“Album Of The Day” is a Last Rites Facebook feature we started whose purpose is quite straight-forward: highlight one album per day and say a few words about it. Understanding that not everyone chooses to participate in the booking of faces, we thought it might be nice to toss in a feature that gathers the albums in a single piece on a weekly basis.
Here are the seven albums we picked for the week of July 22nd — July 28th.
Sunday, July 22nd
Skepticism – Alloy (2008)
If you know funeral doom, you know Skepticism. Period. To outsiders looking in, most every band populating this peculiar branch of metal likely sounds the same—painfully slow, monotonous and as dark as the bottom of the ocean. These particular Finns, however, are not only considered pioneers of the genre, they’re pioneers of pushing funeral doom forward. Songs don’t always have to be 10 minutes or longer—in fact, they’re under as often as they’re over—and keys / organs aren’t just “an atmospheric effect,” they’re the linchpin. Full-length number four, Alloy, stands out not only because it brings the guitars back into prominence after the fairly hushed Farmakon, but it also finds the band (eternally colonized by the same four members) truly validating the statement that funeral doom doesn’t HAVE to be morbidly dark. There is as much hope as there is darkness here, and even when the mood is cloudy, it feels like a celebration of its appearance. [Captain]
Monday, July 23rd
Speedwolf – Ride With Death (2011)
Some albums know how to hook the listener in right from the get-go. Speedwolf’s only full-length album to date, 2011’s Ride With Death, does just that with the eponymous “Speedwolf,” a tension-building, engine-revving intro that kicks into full gear. The energy never relents, taking the classic rock-and-roll swagger of Motörhead and feeding it a steady diet of outlaw biker meth and riding it through the mountainous back roads of the band’s home state of Colorado. Featuring catchy but aggressive speed metal riffs and a powerhouse drum performance, Speedwolf tear through the album’s forty minute runtime at breakneck speed, leaving nothing behind but exhaust and a trail of burning rubber.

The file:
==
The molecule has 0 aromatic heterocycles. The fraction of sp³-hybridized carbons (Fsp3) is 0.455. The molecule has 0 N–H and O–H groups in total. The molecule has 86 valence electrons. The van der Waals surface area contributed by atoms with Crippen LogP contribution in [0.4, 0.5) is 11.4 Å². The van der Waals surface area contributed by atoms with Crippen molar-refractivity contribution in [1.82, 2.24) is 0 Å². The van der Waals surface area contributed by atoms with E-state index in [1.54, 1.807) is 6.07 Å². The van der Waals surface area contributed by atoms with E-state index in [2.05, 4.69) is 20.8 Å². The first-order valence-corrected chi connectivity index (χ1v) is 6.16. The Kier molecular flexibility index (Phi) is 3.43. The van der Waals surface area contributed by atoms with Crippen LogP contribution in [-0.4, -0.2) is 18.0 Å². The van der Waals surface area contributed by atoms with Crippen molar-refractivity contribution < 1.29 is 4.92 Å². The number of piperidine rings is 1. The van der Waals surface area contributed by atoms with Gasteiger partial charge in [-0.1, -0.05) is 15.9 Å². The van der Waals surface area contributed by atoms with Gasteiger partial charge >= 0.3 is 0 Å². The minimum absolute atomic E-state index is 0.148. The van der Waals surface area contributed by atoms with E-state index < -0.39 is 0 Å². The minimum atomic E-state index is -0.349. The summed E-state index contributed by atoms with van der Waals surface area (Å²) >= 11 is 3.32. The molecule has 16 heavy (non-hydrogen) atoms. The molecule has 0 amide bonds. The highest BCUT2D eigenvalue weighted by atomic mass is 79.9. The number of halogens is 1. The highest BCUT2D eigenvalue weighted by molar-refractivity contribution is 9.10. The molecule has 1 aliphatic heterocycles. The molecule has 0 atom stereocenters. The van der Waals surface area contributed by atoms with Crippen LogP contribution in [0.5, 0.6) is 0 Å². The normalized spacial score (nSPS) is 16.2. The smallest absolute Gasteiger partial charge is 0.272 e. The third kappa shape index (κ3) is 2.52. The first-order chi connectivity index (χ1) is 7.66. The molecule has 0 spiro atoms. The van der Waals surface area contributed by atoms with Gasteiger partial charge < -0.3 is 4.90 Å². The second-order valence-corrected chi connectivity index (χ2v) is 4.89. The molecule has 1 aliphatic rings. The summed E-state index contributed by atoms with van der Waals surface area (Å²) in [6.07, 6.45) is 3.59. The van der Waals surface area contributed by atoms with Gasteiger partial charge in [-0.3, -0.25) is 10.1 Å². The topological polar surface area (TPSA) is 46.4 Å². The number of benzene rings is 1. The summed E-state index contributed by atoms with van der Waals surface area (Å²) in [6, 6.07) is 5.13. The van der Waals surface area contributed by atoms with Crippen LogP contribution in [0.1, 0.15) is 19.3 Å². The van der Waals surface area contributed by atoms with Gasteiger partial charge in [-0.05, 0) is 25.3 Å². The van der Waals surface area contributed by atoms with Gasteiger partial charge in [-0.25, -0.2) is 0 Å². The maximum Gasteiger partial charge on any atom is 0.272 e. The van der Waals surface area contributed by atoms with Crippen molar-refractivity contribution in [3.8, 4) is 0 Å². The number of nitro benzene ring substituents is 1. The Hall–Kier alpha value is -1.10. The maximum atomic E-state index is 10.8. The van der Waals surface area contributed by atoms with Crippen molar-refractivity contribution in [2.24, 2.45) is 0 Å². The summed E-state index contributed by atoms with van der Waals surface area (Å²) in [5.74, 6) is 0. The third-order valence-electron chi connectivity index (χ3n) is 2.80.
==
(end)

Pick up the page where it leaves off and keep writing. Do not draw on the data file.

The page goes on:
A word of caution: playing this while driving will most certainly result in involuntary disregard for speed limits, pedestrians, and flashing blue lights. [Ryan Tysinger]
Tuesday, July 24th
Lost Horizon – Awakening The World (2001)
Bombastic, epic, soaring, vigorous, exhilarating, quixotic, ludicrous, and above all else, melodic to the point of literal detonation—Sweden’s Lost Horizon represented all of these things to excess, and the fact that they only managed to deliver two full-lengths still feels like one of power metal’s most cruel misfortunes. The primary concern: keeping vocalist Etherial Magnanimus, aka Daniel Heiman, in the nest, who left shortly after album number two. The band still claims “On Hold” status after 15 years of dormancy, but there simply cannot be a Lost Horizon without Heiman, because he remains, quite literally, the best power metal vocalist in the game today. The band’s meteoric debut, Awakening The World, is a power metal lover’s dream come true, and it only takes a few moments of listening to discover why getting Daniel back into the fold remains priority number one if there is ever to be any moving forward. Please come back, Etherial Magnanimus. Power metal needs more Lost Horizon. [Captain]
Wednesday, July 25th
Anaal Nathrakh – Eschaton (2006)
If you were disappointed by Anaal Nathrakh’s recent descent into Summer Slaughter Tour Opener quality, why not return to the gold standard? The Codex Necro was a brilliant explosion of black/grind insanity, and Domine Non Es Dignus brought in more of Dave Hunt’s incredible sung choruses, but Eschaton is where Anaal Nathrakh’s full sound truly solidified. By maintaining the early riff ferocity, upping the industrial elements, finding the absolute ideal production, and delivering an impeccable collection of songs, the duo was able to deliver an album that they were never quite able to top (and if “Forward!” is any indication of the future, they never will). Plus, you’re not likely to ever to find a filthier, more resigned-to-failure track in all of metal than closer “Regression to the Mean.” A statement of their entire philosophy, that one. [Zach Duvall]